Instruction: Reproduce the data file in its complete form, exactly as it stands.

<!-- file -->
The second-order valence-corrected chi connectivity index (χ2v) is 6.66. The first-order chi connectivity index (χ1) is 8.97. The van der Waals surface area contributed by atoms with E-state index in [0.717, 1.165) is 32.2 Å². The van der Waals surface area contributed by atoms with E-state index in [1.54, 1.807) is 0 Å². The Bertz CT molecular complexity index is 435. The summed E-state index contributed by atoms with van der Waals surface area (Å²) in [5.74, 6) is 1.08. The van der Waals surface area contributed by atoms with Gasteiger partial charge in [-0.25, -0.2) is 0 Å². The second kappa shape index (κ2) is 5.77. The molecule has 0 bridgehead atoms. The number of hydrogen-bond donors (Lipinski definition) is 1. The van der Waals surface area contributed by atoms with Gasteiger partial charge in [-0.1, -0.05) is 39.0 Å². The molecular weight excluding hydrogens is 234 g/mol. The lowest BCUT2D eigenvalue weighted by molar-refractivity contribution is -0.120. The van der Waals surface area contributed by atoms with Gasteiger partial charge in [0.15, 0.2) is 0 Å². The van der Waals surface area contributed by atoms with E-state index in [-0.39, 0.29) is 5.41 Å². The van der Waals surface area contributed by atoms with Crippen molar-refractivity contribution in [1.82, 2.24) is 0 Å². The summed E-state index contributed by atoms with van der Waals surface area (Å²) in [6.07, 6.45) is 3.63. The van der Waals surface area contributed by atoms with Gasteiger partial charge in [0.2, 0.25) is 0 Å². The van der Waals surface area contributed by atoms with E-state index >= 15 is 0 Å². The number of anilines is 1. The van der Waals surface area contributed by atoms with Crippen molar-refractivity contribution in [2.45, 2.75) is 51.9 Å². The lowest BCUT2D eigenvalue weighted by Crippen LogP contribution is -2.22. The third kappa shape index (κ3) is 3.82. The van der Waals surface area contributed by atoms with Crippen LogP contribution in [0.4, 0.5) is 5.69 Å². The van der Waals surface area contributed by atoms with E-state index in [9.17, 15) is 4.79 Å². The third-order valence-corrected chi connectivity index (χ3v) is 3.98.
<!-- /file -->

The second-order valence-corrected chi connectivity index (χ2v) is 6.66. The first-order chi connectivity index (χ1) is 8.97. The van der Waals surface area contributed by atoms with E-state index in [0.717, 1.165) is 32.2 Å². The van der Waals surface area contributed by atoms with E-state index in [1.54, 1.807) is 0 Å². The Bertz CT molecular complexity index is 435. The summed E-state index contributed by atoms with van der Waals surface area (Å²) in [5.74, 6) is 1.08. The van der Waals surface area contributed by atoms with Gasteiger partial charge in [-0.25, -0.2) is 0 Å². The second kappa shape index (κ2) is 5.77. The molecule has 0 bridgehead atoms. The number of hydrogen-bond donors (Lipinski definition) is 1. The van der Waals surface area contributed by atoms with Gasteiger partial charge in [-0.1, -0.05) is 39.0 Å². The molecular weight excluding hydrogens is 234 g/mol. The lowest BCUT2D eigenvalue weighted by molar-refractivity contribution is -0.120. The van der Waals surface area contributed by atoms with Gasteiger partial charge in [0.15, 0.2) is 0 Å². The van der Waals surface area contributed by atoms with E-state index in [-0.39, 0.29) is 5.41 Å². The van der Waals surface area contributed by atoms with Crippen molar-refractivity contribution in [1.82, 2.24) is 0 Å². The summed E-state index contributed by atoms with van der Waals surface area (Å²) in [6.07, 6.45) is 3.63. The van der Waals surface area contributed by atoms with Gasteiger partial charge in [0.2, 0.25) is 0 Å². The van der Waals surface area contributed by atoms with E-state index >= 15 is 0 Å². The number of anilines is 1. The van der Waals surface area contributed by atoms with Crippen molar-refractivity contribution in [2.45, 2.75) is 51.9 Å². The lowest BCUT2D eigenvalue weighted by Crippen LogP contribution is -2.22. The third kappa shape index (κ3) is 3.82. The van der Waals surface area contributed by atoms with Crippen LogP contribution in [0.4, 0.5) is 5.69 Å². The van der Waals surface area contributed by atoms with E-state index in [9.17, 15) is 4.79 Å². The third-order valence-corrected chi connectivity index (χ3v) is 3.98.